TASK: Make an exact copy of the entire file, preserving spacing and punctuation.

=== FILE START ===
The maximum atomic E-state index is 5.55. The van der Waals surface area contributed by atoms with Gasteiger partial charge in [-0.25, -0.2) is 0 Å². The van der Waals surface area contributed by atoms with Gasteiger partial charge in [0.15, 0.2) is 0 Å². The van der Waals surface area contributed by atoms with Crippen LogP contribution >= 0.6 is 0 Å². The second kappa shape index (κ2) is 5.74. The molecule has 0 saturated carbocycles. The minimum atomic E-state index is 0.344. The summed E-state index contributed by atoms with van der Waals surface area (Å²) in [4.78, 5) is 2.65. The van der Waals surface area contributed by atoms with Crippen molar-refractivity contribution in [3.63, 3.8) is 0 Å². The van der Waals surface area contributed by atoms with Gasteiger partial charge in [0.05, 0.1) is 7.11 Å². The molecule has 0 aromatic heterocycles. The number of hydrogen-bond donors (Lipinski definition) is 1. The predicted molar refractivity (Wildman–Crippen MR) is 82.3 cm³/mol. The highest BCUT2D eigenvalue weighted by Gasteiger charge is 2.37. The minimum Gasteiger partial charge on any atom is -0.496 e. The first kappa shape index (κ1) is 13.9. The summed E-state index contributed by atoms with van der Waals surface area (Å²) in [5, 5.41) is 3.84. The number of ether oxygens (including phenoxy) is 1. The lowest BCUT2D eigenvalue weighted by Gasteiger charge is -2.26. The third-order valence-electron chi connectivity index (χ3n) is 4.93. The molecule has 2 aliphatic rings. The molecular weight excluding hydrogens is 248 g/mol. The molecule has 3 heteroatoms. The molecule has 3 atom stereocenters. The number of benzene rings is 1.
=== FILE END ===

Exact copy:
The maximum atomic E-state index is 5.55. The van der Waals surface area contributed by atoms with Gasteiger partial charge in [-0.25, -0.2) is 0 Å². The van der Waals surface area contributed by atoms with Gasteiger partial charge in [0.15, 0.2) is 0 Å². The van der Waals surface area contributed by atoms with Crippen LogP contribution >= 0.6 is 0 Å². The second kappa shape index (κ2) is 5.74. The molecule has 0 saturated carbocycles. The minimum atomic E-state index is 0.344. The summed E-state index contributed by atoms with van der Waals surface area (Å²) in [4.78, 5) is 2.65. The van der Waals surface area contributed by atoms with Crippen molar-refractivity contribution in [3.63, 3.8) is 0 Å². The van der Waals surface area contributed by atoms with Gasteiger partial charge in [0.05, 0.1) is 7.11 Å². The molecule has 0 aromatic heterocycles. The number of hydrogen-bond donors (Lipinski definition) is 1. The predicted molar refractivity (Wildman–Crippen MR) is 82.3 cm³/mol. The highest BCUT2D eigenvalue weighted by Gasteiger charge is 2.37. The minimum Gasteiger partial charge on any atom is -0.496 e. The first kappa shape index (κ1) is 13.9. The summed E-state index contributed by atoms with van der Waals surface area (Å²) in [5, 5.41) is 3.84. The number of ether oxygens (including phenoxy) is 1. The lowest BCUT2D eigenvalue weighted by Gasteiger charge is -2.26. The third-order valence-electron chi connectivity index (χ3n) is 4.93. The molecule has 2 aliphatic rings. The molecular weight excluding hydrogens is 248 g/mol. The molecule has 3 heteroatoms. The molecule has 3 atom stereocenters. The number of benzene rings is 1.